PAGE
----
Historians speak out against proposed Texas textbook changes

By Michael Birnbaum
Washington Post Staff Writer
Thursday, March 18, 2010; A03

Historians on Tuesday criticized proposed revisions to the Texas social studies curriculum, saying that many of the changes are historically inaccurate and that they would affect textbooks and classrooms far beyond the state's borders.

The changes, which were preliminarily approved last week by the Texas board of education and are expected to be given final approval in May, will reach deeply into Texas history classrooms, defining what textbooks must include and what teachers must cover. The curriculum plays down the role of Thomas Jefferson among the founding fathers, questions the separation of church and state, and claims that the U.S. government was infiltrated by Communists during the Cold War.

Because the Texas textbook market is so large, books assigned to the state's 4.7 million students often rocket to the top of the market, decreasing costs for other school districts and leading them to buy the same materials.

"The books that are altered to fit the standards become the bestselling books, and therefore within the next two years they'll end up in other classrooms," said Fritz Fischer, chairman of the National Council for History Education, a group devoted to history teaching at the pre-college level. "It's not a partisan issue, it's a good history issue."

Each subject in Texas's curriculum is revised every 10 years, and the basic social studies framework was introduced by a panel of teachers last year. But the elected state board of education, which is comprised of 10 Republicans and five Democrats, has made more than 100 amendments to the curriculum since January.

Discussions ranged from whether President Reagan should get more attention (yes), whether hip-hop should be included as part of lessons on American culture (no), and whether President of the Confederacy Jefferson Davis's inaugural address should be studied alongside Abraham Lincoln's (yes).

Of particular contention was the requirement that lessons on McCarthyism note that "the later release of the Venona papers confirmed suspicions of communist infiltration in U.S. government."

The Venona papers document communication between the Soviet Union and its spies. Historians dispute the extent to which transcripts show Soviet involvement in American government.

Also contentious were changes that asserted Christian faith of the founding fathers. Historians say the founding fathers had a variety of approaches to religion and faith; some, like Jefferson, were quite secular.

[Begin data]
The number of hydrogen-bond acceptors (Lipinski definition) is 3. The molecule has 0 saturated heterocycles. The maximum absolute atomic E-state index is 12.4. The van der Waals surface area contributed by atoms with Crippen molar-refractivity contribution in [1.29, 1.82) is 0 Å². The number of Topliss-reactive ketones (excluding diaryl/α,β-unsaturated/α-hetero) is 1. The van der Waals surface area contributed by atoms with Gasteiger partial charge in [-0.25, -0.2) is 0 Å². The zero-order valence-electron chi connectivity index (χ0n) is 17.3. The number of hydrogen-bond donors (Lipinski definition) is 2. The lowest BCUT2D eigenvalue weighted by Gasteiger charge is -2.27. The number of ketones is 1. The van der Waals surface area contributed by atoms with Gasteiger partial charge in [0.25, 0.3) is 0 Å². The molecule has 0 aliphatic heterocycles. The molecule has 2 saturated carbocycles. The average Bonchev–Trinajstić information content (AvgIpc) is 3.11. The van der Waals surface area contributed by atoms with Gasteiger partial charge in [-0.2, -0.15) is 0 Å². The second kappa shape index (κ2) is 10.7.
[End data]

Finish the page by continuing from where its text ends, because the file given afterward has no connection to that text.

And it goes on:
Some textbook authors expressed discomfort with the state board's changes, and it is unclear how readily historians will go along with some of the proposals.

"I'm made uncomfortable by mandates of this kind for sure," said Paul S. Boyer, emeritus professor at University of Wisconsin-Madison and the author of several of the most popular U.S. history textbooks, including some that are on the approved list in Texas.

Boyer said he had not fully reviewed the Texas curriculum and did not know how he would respond to it. But he added that in theory, changes in his text could be required that would make him uncomfortable endorsing his own book.

Texas school districts are able to buy books that the state board rejects but designates as containing at least half the required curriculum -- but they'll have to use their own money to do so. Almost all currently use state funds to buy textbooks off the approved list, said Suzanne Marchman, a spokeswoman for the Texas Education Agency.

One publisher said Tuesday that changes in technology, including the introduction of online components, make it easier and cheaper to tailor textbooks to specific states and requirements, and downplayed the impact that Texas's decisions would have on the rest of the country.

"We now have the ability to deliver completely customized content" to different states, said Joseph Blumenfeld, spokesman for Houghton Mifflin Harcourt, one of three major publishers that supply Texas with most of its social studies textbooks.

But some historians weren't so certain. Fischer, who is a historian at University of Northern Colorado, noted that first-year teachers fall back on what's most readily available to them -- their textbooks.

"Teachers have a lot to do and a lot on their plate, and if there's a nice big textbook that the kids have been taking home, they'll use it," he said.

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